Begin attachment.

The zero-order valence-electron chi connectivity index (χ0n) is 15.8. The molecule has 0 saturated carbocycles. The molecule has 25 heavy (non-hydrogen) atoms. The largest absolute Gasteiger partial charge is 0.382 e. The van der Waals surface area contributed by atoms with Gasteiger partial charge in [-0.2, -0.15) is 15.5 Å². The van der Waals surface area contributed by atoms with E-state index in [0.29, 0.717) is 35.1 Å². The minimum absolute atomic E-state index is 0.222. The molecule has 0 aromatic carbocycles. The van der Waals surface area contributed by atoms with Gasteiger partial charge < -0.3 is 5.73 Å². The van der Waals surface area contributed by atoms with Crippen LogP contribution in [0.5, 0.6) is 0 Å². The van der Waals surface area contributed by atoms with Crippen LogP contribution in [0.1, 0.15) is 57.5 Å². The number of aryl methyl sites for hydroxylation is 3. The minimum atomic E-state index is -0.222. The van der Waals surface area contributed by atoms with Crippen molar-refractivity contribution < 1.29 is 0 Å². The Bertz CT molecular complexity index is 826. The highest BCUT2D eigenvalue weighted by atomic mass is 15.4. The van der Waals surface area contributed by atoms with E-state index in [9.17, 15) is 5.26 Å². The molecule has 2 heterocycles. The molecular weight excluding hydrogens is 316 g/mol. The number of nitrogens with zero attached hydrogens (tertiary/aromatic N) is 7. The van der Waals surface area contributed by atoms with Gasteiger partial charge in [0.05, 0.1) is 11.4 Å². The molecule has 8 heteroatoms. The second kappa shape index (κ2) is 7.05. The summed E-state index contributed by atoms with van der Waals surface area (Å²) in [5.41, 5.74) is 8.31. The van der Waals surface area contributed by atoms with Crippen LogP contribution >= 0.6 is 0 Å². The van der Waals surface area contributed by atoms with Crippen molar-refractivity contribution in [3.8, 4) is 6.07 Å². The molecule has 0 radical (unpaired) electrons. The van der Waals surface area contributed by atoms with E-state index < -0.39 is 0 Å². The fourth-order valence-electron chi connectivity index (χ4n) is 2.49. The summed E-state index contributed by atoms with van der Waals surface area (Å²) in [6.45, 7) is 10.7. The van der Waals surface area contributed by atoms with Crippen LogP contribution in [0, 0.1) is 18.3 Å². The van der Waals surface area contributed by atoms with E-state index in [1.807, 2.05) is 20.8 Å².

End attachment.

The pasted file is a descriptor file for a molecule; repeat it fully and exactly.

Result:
The zero-order valence-electron chi connectivity index (χ0n) is 15.8. The molecule has 0 saturated carbocycles. The molecule has 25 heavy (non-hydrogen) atoms. The largest absolute Gasteiger partial charge is 0.382 e. The van der Waals surface area contributed by atoms with Gasteiger partial charge in [-0.2, -0.15) is 15.5 Å². The van der Waals surface area contributed by atoms with E-state index in [0.29, 0.717) is 35.1 Å². The minimum absolute atomic E-state index is 0.222. The molecule has 0 aromatic carbocycles. The van der Waals surface area contributed by atoms with Gasteiger partial charge < -0.3 is 5.73 Å². The van der Waals surface area contributed by atoms with Crippen LogP contribution in [0.5, 0.6) is 0 Å². The van der Waals surface area contributed by atoms with Crippen LogP contribution in [0.1, 0.15) is 57.5 Å². The number of aryl methyl sites for hydroxylation is 3. The minimum atomic E-state index is -0.222. The van der Waals surface area contributed by atoms with Crippen molar-refractivity contribution < 1.29 is 0 Å². The Bertz CT molecular complexity index is 826. The highest BCUT2D eigenvalue weighted by atomic mass is 15.4. The van der Waals surface area contributed by atoms with E-state index in [9.17, 15) is 5.26 Å². The molecule has 2 heterocycles. The molecular weight excluding hydrogens is 316 g/mol. The number of nitrogens with zero attached hydrogens (tertiary/aromatic N) is 7. The van der Waals surface area contributed by atoms with Gasteiger partial charge in [0.05, 0.1) is 11.4 Å². The molecule has 8 heteroatoms. The second kappa shape index (κ2) is 7.05. The summed E-state index contributed by atoms with van der Waals surface area (Å²) in [5.41, 5.74) is 8.31. The van der Waals surface area contributed by atoms with Crippen LogP contribution >= 0.6 is 0 Å². The van der Waals surface area contributed by atoms with Crippen molar-refractivity contribution in [3.8, 4) is 6.07 Å². The molecule has 0 radical (unpaired) electrons. The van der Waals surface area contributed by atoms with E-state index < -0.39 is 0 Å². The fourth-order valence-electron chi connectivity index (χ4n) is 2.49. The summed E-state index contributed by atoms with van der Waals surface area (Å²) in [6.45, 7) is 10.7. The van der Waals surface area contributed by atoms with Crippen LogP contribution in [0, 0.1) is 18.3 Å². The van der Waals surface area contributed by atoms with E-state index in [1.807, 2.05) is 20.8 Å².